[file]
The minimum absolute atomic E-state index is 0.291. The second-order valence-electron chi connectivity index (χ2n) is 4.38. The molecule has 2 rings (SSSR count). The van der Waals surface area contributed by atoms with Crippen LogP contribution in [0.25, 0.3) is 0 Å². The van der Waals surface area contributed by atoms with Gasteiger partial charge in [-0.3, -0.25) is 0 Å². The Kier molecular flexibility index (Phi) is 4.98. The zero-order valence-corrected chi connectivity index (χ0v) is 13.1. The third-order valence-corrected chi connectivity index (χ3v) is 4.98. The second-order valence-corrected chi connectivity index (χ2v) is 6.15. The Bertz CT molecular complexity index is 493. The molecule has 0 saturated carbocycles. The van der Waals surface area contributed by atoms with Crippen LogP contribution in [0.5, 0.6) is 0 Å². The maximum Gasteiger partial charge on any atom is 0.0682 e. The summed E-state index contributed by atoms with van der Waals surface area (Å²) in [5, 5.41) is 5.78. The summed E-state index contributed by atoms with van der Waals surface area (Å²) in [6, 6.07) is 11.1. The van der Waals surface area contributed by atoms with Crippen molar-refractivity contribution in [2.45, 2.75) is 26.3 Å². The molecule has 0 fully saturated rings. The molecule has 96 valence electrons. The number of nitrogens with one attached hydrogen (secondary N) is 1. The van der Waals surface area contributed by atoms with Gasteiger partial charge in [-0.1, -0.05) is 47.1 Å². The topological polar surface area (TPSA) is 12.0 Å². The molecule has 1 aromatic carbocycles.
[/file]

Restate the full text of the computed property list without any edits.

The minimum absolute atomic E-state index is 0.291. The second-order valence-electron chi connectivity index (χ2n) is 4.38. The molecule has 2 rings (SSSR count). The van der Waals surface area contributed by atoms with Crippen LogP contribution in [0.25, 0.3) is 0 Å². The van der Waals surface area contributed by atoms with Gasteiger partial charge in [-0.3, -0.25) is 0 Å². The Kier molecular flexibility index (Phi) is 4.98. The zero-order valence-corrected chi connectivity index (χ0v) is 13.1. The third-order valence-corrected chi connectivity index (χ3v) is 4.98. The second-order valence-corrected chi connectivity index (χ2v) is 6.15. The Bertz CT molecular complexity index is 493. The molecule has 0 saturated carbocycles. The van der Waals surface area contributed by atoms with Crippen LogP contribution in [0.5, 0.6) is 0 Å². The maximum Gasteiger partial charge on any atom is 0.0682 e. The summed E-state index contributed by atoms with van der Waals surface area (Å²) in [5, 5.41) is 5.78. The summed E-state index contributed by atoms with van der Waals surface area (Å²) in [6, 6.07) is 11.1. The van der Waals surface area contributed by atoms with Crippen molar-refractivity contribution in [2.45, 2.75) is 26.3 Å². The molecule has 0 fully saturated rings. The molecule has 96 valence electrons. The number of nitrogens with one attached hydrogen (secondary N) is 1. The van der Waals surface area contributed by atoms with Gasteiger partial charge in [-0.1, -0.05) is 47.1 Å². The topological polar surface area (TPSA) is 12.0 Å². The molecule has 1 aromatic carbocycles.